requiem for frank lee smith
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photo of frank lee smith's gravemarkerthe bitter aftertaste of justice
Did Frank Lee Smith Die in Vain?
Barry Scheck, cofounder of the Innocence Project, places Ofra Bikel's report on Frank Lee Smith in the context of her previous "riveting" and "very brave" documentaries on criminal justice. A national expert on wrongful convictions in capital punishment cases, Scheck lays out how Florida seems to have disregarded the lessons it should have learned from the miscarriages of justice in Smith's case, including the need for condemned prisoners to have access to DNA testing. Scheck outlines how Florida has passed legislation -- since Frank Lee Smith died on death row -- that will constrain, if not block, a prisoner's ability to get DNA testing to prove his or her innocence.
An Interview with Producer Ofra Bikel
This q&a with Bikel offers an overview of how she came to this story, with her insights on what aspects of this film mirror her previous reports on the U.S. criminal justice system for FRONTLINE, and her thoughts on what viewers can do after watching the dark story of how Frank Lee Smith, wrongfully convicted, died on death row in Florida, still trying to prove his innocence.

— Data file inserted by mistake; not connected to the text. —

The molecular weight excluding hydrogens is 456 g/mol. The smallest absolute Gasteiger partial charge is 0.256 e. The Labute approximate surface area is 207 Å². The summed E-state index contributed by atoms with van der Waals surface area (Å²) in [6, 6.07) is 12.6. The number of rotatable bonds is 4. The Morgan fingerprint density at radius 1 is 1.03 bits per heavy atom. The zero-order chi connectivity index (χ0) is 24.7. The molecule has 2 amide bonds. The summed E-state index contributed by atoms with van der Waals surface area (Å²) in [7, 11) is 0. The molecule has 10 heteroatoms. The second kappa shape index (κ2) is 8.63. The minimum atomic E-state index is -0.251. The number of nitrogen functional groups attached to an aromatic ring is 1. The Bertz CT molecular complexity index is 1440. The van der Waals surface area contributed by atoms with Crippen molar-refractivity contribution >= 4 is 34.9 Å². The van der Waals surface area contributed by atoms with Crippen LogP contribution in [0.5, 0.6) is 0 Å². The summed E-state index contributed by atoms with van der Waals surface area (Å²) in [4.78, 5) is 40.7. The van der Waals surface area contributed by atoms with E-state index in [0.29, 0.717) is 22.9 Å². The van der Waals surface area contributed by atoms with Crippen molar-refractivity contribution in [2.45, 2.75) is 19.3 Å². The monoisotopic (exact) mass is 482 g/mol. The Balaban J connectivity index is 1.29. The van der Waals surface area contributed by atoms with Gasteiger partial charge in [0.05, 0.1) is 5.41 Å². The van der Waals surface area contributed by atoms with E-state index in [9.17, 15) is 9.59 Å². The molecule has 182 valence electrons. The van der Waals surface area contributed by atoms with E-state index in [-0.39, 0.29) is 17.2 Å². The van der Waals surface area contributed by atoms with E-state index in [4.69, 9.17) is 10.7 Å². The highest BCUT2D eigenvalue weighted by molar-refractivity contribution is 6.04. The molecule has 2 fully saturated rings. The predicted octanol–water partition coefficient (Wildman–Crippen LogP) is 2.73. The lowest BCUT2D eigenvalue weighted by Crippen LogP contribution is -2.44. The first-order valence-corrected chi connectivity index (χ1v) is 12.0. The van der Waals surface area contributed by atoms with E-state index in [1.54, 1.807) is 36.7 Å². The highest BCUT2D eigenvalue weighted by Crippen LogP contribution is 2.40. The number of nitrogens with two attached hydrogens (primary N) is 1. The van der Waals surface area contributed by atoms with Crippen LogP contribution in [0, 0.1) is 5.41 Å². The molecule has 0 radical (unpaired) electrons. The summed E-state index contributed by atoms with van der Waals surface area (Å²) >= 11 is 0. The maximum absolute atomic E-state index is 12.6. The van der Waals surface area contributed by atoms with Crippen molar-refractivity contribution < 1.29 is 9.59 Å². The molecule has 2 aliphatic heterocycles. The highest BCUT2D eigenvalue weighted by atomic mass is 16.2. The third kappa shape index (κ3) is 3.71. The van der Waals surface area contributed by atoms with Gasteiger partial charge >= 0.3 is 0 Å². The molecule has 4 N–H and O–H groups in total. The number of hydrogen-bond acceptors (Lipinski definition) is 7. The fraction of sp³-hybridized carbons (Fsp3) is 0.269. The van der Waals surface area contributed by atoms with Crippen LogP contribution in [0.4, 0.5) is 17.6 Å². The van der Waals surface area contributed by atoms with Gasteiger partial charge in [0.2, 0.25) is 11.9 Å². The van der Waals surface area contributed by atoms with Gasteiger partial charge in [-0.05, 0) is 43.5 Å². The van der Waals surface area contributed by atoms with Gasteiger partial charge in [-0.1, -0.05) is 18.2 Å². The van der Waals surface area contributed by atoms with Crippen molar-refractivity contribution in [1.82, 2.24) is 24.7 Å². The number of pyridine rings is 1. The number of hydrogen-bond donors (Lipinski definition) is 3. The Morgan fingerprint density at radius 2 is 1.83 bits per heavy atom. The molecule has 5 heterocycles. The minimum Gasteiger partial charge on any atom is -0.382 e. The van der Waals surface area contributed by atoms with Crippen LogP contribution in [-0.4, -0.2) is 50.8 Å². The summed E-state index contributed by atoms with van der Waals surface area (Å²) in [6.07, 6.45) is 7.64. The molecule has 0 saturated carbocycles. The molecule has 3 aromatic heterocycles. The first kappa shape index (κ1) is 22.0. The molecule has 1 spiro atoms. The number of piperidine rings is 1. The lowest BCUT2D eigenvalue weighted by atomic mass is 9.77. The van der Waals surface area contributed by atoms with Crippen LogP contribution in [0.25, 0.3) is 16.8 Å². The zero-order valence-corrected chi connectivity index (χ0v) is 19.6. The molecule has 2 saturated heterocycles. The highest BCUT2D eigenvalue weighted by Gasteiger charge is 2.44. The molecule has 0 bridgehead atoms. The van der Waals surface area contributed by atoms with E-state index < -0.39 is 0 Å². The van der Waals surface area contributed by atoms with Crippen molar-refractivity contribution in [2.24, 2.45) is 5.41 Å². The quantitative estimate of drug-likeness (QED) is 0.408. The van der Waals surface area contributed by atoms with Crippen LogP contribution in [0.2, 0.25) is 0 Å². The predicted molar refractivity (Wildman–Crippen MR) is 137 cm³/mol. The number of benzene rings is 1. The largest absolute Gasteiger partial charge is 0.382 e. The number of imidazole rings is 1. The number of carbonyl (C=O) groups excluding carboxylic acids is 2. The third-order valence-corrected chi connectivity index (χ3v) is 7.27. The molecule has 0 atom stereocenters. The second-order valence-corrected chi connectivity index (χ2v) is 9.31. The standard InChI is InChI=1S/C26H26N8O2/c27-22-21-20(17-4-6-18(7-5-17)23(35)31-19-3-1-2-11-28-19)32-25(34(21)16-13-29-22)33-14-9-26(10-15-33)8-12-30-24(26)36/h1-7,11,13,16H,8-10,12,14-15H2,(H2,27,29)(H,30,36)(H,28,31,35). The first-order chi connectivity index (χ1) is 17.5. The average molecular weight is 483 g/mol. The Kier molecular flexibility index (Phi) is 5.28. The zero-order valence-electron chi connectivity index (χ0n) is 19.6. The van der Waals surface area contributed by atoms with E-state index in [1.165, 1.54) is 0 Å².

Justice and Its Bitter Aftertaste
Howard Rosenberg, longtime television critic for the Los Angeles Times, has followed Ofra Bikel's documentaries over the past decade, especially those dealing with criminal justice. Here, he reviews her report on the Frank Lee Smith case and sketches a profile of Bikel and her motivations and passions for taking on these kinds of stories.

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